Male chimpanzees were found spending more time with nursing female chimpanzees whom they weren't sexual with, the males were learning how to take care of their offsprings. This image shows a six-day-old female baby chimpanzee (Pan troglodytes) clinging to her mother Uschi.Reuters

A study conducted on male chimpanzees has found that they are more protective and caring about their offspring than it was previously believed.

The researchers found that the male chimpanzees weren't just aiming at future mating attempts, but were spending time with their little ones while caring for them and grooming them. This turned out to be surprising as this species is considered to be promiscuous and researchers even doubted if male chimps could identify their own offspring.

This research aids the paternal effort theory, which points out that males can relate more with mothers in order to safeguard their little ones instead of trying to impress the female.

The long-term research 'Chimpanzee fathers bias their behaviour towards their offspring,' which lasted over a span of 25 years, was conducted with the help of Jane Goodall Institute. The data analysed by the researchers was collected from Gombe Stream National Park in Tanzania.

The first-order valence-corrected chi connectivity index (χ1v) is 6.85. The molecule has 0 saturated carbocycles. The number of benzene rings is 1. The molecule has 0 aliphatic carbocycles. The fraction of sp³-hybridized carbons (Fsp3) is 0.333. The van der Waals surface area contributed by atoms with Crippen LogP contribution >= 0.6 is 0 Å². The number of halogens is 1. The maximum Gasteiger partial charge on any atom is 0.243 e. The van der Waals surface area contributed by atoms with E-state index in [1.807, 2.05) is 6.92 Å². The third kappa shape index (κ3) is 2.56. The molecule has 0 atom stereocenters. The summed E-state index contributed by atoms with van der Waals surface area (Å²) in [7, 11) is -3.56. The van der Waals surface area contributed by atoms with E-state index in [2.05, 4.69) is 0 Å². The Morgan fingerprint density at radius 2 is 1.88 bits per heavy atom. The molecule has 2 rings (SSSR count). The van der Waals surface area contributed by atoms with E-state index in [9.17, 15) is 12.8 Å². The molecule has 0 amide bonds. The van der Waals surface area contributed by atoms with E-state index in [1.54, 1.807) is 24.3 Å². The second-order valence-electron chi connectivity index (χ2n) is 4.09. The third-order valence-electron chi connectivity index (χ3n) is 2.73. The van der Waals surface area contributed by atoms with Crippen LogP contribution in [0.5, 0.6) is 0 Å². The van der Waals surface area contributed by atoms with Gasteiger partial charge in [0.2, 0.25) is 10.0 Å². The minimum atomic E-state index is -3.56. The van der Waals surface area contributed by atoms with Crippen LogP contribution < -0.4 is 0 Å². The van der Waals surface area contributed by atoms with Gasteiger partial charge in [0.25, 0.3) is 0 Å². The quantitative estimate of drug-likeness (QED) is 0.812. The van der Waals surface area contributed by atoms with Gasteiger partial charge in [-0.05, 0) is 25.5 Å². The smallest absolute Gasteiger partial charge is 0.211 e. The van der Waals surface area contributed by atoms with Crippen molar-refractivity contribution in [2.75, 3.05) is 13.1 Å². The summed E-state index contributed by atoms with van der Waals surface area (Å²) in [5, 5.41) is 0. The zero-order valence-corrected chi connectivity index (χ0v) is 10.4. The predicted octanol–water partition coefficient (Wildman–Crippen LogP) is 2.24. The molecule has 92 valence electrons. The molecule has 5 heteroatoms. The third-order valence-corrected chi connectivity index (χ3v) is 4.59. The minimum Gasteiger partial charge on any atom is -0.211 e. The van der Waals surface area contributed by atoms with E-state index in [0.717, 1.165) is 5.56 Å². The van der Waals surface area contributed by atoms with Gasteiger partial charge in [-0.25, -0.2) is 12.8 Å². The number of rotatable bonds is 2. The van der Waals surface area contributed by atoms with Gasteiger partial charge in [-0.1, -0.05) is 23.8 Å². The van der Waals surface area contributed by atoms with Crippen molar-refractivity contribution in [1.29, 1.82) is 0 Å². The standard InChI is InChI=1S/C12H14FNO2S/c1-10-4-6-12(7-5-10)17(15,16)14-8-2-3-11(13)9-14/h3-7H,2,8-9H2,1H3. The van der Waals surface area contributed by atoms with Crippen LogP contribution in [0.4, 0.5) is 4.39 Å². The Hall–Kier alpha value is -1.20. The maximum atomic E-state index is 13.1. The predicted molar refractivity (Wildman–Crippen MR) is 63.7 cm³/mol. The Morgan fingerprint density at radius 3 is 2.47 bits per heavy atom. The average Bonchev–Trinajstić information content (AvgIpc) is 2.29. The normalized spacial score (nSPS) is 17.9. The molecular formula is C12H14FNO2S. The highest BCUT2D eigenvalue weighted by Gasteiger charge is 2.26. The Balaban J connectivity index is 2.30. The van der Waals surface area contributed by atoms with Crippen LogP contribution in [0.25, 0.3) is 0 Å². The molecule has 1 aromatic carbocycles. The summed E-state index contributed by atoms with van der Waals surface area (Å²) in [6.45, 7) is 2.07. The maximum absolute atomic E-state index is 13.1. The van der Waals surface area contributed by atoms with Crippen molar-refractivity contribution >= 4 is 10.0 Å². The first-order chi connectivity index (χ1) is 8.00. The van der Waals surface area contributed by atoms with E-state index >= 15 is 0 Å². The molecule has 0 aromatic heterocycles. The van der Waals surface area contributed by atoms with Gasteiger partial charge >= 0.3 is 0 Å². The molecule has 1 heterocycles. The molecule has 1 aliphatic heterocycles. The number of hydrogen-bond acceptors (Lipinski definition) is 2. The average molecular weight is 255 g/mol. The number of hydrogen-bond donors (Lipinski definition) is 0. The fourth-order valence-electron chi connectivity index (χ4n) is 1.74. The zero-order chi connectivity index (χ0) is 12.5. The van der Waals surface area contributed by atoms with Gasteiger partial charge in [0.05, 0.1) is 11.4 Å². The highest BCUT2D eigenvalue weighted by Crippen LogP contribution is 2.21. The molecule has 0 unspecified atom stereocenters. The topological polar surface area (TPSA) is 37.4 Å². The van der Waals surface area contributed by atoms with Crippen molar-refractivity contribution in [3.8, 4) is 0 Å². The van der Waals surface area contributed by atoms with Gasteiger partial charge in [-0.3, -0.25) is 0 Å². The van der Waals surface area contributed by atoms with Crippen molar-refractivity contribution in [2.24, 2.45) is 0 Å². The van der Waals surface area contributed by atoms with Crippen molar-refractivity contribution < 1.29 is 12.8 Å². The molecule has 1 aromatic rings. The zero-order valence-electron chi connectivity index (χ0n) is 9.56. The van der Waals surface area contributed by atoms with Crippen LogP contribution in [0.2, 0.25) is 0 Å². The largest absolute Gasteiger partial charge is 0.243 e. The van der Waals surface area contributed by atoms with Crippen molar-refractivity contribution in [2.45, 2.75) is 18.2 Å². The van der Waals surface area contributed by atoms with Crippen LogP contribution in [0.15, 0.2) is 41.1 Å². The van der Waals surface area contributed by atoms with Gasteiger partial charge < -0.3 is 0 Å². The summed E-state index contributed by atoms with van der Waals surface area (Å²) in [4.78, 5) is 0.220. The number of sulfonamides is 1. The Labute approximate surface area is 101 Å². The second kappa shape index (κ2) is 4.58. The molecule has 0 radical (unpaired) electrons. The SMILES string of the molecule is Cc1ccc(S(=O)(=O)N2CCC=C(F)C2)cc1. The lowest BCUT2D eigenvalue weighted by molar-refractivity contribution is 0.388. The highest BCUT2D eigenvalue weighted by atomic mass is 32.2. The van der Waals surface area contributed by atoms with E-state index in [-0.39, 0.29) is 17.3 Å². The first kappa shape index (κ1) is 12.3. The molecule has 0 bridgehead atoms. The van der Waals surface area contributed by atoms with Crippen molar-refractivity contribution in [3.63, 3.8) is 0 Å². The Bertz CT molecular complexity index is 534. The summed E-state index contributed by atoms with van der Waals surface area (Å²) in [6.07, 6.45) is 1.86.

The study analysed 17 father chimpanzees and 49 mother-infant pairs to figure out if the male could identify his offspring and if they behaved differently around them. The researchers figured out that the males linked up with the mother of their little ones during babyhood and the levels of interactions between the infant and father was more than expected.

"As anthropologists, we want to understand what patterns could have existed early in human evolution that help explain how human behaviour evolved," said Carson Murray, the lead author and assistant professor of anthropology the George Washington University.

"This research suggests that males may sometimes prioritise relationships with their offspring rather than with potential mates. For a species without pair-bonds where it was assumed fathers didn't know which infants were their own, this is an important finding," Murray added.